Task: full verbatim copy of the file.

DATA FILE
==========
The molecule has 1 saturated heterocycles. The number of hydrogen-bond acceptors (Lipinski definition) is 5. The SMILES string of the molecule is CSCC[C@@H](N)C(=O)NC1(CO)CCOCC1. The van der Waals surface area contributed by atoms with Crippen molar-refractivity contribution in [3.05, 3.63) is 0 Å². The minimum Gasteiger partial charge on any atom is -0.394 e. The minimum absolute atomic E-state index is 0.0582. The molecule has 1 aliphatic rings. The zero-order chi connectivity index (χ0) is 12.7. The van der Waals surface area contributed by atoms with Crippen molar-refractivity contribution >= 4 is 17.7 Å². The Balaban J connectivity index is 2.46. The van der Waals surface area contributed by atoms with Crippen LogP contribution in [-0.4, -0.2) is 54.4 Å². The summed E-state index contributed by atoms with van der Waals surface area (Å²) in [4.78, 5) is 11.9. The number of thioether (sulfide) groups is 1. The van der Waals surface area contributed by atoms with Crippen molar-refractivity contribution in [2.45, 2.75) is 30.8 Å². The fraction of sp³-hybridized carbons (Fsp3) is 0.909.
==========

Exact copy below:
The molecule has 1 saturated heterocycles. The number of hydrogen-bond acceptors (Lipinski definition) is 5. The SMILES string of the molecule is CSCC[C@@H](N)C(=O)NC1(CO)CCOCC1. The van der Waals surface area contributed by atoms with Crippen molar-refractivity contribution in [3.05, 3.63) is 0 Å². The minimum Gasteiger partial charge on any atom is -0.394 e. The minimum absolute atomic E-state index is 0.0582. The molecule has 1 aliphatic rings. The zero-order chi connectivity index (χ0) is 12.7. The van der Waals surface area contributed by atoms with Crippen molar-refractivity contribution >= 4 is 17.7 Å². The Balaban J connectivity index is 2.46. The van der Waals surface area contributed by atoms with Crippen LogP contribution in [-0.4, -0.2) is 54.4 Å². The summed E-state index contributed by atoms with van der Waals surface area (Å²) in [4.78, 5) is 11.9. The number of thioether (sulfide) groups is 1. The van der Waals surface area contributed by atoms with Crippen molar-refractivity contribution in [2.45, 2.75) is 30.8 Å². The fraction of sp³-hybridized carbons (Fsp3) is 0.909.